Columbus never discovered North America. His landing on Octobr 12, 1492 was in the Bahamas. But neither did he discover the Bahamas. Mesmerized, he believed that he had reached East Indies. Later that month he sailed to Cuba and to what is now known as Haiti. It is obvious that he didn't know where he was when he reached the Bahamas.

2. Jamestown was the first permanent English Settlement in North America. It was founded on May 14, 1607. Twelve to fourteen years later, depending upon the source, in 1619 or 1621, twenty Africans were brought to Jamestown and enslaved. That began slavery in America. Of course, we know that Jamestown is in Virginia. Virginia continued to lead all states in the number of slaves she had during the 244 years after the first Africans were enslaved in America on the eve of the Civil War. It would appear that Virginia gave us more presidents during slavery than any other state. In 2007 Virginia became the first state to offer an apology for slavery.

3. The Pilgrims. Purportedly the Pilgrims came to America to escape religious persecution. After a 65-day journey, the Mayflower ship with 102 passengers landed on December 21, 1620 in Plymouth, Massachussetts. They had planned to land near the Hudson River, north of the 1607 Jamestown Settlement but went off-course and landed in Plymouth.

4. In 1767, the foreparents of Alex Haley, author of "Roots," were kidnapped in Gambia and enslaved in America. Haley became a 7th generation descendant of his enslaved father Kunta Kinte.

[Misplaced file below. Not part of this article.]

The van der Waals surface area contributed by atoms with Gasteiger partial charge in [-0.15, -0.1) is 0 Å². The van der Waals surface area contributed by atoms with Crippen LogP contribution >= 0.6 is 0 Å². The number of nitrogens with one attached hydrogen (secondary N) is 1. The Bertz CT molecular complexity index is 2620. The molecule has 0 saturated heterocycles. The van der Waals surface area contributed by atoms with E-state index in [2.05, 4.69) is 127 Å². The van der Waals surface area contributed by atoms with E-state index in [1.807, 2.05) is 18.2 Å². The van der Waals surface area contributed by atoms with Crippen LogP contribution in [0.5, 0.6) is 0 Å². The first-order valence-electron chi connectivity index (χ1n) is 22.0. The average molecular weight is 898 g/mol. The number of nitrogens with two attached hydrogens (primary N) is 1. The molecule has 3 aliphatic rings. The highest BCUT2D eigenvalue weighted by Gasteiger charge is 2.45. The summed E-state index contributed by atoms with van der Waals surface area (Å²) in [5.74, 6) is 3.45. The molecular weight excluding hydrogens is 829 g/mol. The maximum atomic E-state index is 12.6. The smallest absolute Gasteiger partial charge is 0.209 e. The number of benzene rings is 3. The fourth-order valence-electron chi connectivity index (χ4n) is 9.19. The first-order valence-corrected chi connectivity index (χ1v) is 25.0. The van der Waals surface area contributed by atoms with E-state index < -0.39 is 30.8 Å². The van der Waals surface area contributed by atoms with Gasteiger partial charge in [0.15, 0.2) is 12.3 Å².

5. Crispus Attucks and the Boston Massacre. Crispus Attucks, the son of an African father and an Indian mother, was one of five men to die in the Boston Massacre. On March 5, 1770 while eating dinner he became aware of a fight between Boston men and British soldiers. He went to the front of the line and struck a Bristish soldier who rosponded by killing five men, including Crispus Attucks.

6. John Wesley and his brother Charles Wesley. John Wesley was an Anglican minister in England and founder of the Methodist movement that became the Methodist Church. In his "Thoughts on Slavery," published in 1774, he spoke highly of African slaves and against slavery. Unlike many preachers in America who preached that slavery was God-ordained and admonished slaves to obey their slavemasters because to do so meant obeying God, John preached against slavery in the British colony of Georgia to slaves and Indians, as well as to white people. His brother Charles wrote more than 9000 hymns and poems.

7. In 1776, the foreparents of Uriah J. Fields, (this writer), and author of "Grandpa Benjamin," a novel, tells the story  his Grandfather Benjamin told him; the same story that his Mother had told him about his foreparents, beginning with Baatsi and Ashanti who were kidnapped in Africa and brought to Charleston, South Carolina, where they were sold as slaves to the highest bidders. Grandfather Benjamin was born into slavery, a sixth generation descendant and Uriah J. Fields an eight generation descendant of Baatsi and Ashanti.

8. Nat Turner (known only as Nat) led a slave rebellion in Southhampton County, Virginia on November 11, 1831. Nearly a hundred people were killed, including two slavemasters. He escaped. A few days later he was captured and hanged.